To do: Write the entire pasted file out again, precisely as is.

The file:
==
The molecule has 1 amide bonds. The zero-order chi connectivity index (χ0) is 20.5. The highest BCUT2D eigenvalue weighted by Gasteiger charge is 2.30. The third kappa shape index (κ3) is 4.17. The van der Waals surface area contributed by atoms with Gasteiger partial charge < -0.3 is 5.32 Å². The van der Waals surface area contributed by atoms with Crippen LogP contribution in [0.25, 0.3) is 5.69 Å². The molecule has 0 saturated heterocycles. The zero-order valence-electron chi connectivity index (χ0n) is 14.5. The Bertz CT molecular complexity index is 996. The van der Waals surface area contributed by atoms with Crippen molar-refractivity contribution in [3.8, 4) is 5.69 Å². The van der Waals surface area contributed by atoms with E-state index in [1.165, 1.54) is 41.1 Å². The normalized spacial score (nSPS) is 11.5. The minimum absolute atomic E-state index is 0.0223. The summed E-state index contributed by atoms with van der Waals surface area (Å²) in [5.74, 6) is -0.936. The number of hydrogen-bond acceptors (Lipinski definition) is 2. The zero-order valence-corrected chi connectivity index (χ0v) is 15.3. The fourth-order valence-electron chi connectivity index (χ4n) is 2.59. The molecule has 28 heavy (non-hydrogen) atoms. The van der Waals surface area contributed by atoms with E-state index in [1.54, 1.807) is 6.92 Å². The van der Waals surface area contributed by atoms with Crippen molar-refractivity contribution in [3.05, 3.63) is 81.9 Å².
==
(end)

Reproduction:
The molecule has 1 amide bonds. The zero-order chi connectivity index (χ0) is 20.5. The highest BCUT2D eigenvalue weighted by Gasteiger charge is 2.30. The third kappa shape index (κ3) is 4.17. The van der Waals surface area contributed by atoms with Gasteiger partial charge < -0.3 is 5.32 Å². The van der Waals surface area contributed by atoms with Crippen LogP contribution in [0.25, 0.3) is 5.69 Å². The molecule has 0 saturated heterocycles. The zero-order valence-electron chi connectivity index (χ0n) is 14.5. The Bertz CT molecular complexity index is 996. The van der Waals surface area contributed by atoms with Crippen molar-refractivity contribution in [3.8, 4) is 5.69 Å². The van der Waals surface area contributed by atoms with E-state index in [1.165, 1.54) is 41.1 Å². The normalized spacial score (nSPS) is 11.5. The minimum absolute atomic E-state index is 0.0223. The summed E-state index contributed by atoms with van der Waals surface area (Å²) in [5.74, 6) is -0.936. The number of hydrogen-bond acceptors (Lipinski definition) is 2. The zero-order valence-corrected chi connectivity index (χ0v) is 15.3. The fourth-order valence-electron chi connectivity index (χ4n) is 2.59. The molecule has 28 heavy (non-hydrogen) atoms. The van der Waals surface area contributed by atoms with E-state index in [1.54, 1.807) is 6.92 Å². The van der Waals surface area contributed by atoms with Crippen molar-refractivity contribution in [3.05, 3.63) is 81.9 Å².